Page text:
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The First 100 Days for the Next President: An Energy Plan

The First 100 DaysA $200 billion pool to finance and drive private investment in carbon-free energy infrastructure is one cornerstone of a comprehensive action plan that the next U.S. president should implement in his first 100 days to secure America’s energy supplies, the Council on Competitiveness said in a report [PDF] issued today.

A “clean energy bank,” modeled after the U.S. Export/Import Bank, would provide financing for the development of energy solutions that avoid, reduce or sequester carbon as well as supporting infrastructure. Among the options: nuclear, renewable and biofuels.

Dr. Shirley Ann Jackson, president of Rensselaer Polytechnic Institute and chair of the Council’s Energy Security, Innovation and Sustainability Initiative, said jumpstarting energy infrastructure investments is the “unaddressed element to date to transforming our energy sector.” Absent the investment stimulus needed to build nuclear power plants, renewable projects and infrastructure such as a “smart” electric grid, U.S. energy policy will continue to languish, Jackson said.

“Energy has garnered great focus recently, but focus must become action. Our next president must send a clear signal in the first 100 days that will send us on a journey from rhetoric to reality,” Jackson said.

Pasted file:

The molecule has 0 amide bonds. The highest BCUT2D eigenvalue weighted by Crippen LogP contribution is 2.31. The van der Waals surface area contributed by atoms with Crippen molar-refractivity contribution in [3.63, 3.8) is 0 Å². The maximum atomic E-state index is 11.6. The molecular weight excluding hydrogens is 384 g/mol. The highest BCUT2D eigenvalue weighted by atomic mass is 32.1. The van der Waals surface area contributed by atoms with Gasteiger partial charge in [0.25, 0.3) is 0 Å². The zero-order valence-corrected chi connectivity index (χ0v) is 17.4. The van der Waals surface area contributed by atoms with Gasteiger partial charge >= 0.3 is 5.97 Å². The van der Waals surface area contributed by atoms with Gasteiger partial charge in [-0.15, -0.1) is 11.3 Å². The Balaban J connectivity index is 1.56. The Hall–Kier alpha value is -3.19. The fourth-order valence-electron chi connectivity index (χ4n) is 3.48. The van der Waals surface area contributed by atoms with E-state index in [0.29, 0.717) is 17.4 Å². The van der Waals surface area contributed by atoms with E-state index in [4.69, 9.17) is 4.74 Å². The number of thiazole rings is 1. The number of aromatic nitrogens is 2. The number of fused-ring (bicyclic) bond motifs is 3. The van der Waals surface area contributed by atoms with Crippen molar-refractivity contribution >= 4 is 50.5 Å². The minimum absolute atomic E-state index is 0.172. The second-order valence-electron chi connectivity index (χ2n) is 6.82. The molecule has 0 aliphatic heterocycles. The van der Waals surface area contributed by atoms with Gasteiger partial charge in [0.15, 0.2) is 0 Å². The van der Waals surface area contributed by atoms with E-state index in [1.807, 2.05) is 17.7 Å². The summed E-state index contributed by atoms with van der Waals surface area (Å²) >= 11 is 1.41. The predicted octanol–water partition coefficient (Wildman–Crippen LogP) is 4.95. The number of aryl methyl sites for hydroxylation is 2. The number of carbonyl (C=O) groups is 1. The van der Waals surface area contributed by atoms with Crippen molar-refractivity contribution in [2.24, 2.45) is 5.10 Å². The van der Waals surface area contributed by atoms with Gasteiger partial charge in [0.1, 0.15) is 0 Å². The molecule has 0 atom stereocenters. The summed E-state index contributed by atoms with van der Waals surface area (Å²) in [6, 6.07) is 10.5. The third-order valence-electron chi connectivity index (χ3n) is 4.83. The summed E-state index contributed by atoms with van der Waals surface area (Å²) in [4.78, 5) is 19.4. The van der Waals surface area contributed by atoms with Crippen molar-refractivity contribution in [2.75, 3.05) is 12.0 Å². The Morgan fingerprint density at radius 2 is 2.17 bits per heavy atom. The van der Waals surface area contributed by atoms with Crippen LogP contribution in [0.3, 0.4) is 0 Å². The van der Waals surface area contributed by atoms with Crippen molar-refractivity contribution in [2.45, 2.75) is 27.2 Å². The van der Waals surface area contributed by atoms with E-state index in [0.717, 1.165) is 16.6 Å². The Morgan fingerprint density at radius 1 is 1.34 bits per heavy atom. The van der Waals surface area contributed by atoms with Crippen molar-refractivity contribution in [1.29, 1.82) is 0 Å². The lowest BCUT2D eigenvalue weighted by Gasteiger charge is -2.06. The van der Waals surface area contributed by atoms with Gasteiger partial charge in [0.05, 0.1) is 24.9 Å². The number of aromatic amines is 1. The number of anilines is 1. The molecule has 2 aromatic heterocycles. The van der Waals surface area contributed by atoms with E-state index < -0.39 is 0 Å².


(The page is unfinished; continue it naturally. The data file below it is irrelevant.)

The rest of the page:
The Council’s 100-day plan includes measures such as mandating energy efficiency within the federal government, expanding the full suite of energy sources, incenting innovation in the energy and sustainability marketplace and mobilizing a world-class energy workforce.

The Council, backed by a who’s-who list of advisors from academia, research, energy, labor and business, will release its comprehensive energy security and sustainability report next spring.

Video of Dr. Jackson's appearance at the National Press Club can be seen here.

Guest post by Scott Peterson.

Comments

Anonymous said…
Clinton's NRC Chairwoman. What a disaster! She was the same person who said during her tenure as NRC Chairwoman that she expected nuclear generation to drop 50% by 2020. I can't find her speech rite now, but she was a token appointee. Nils Diaz, her successor, was far more effective. She set the conditions up that let Davis Besse happen.

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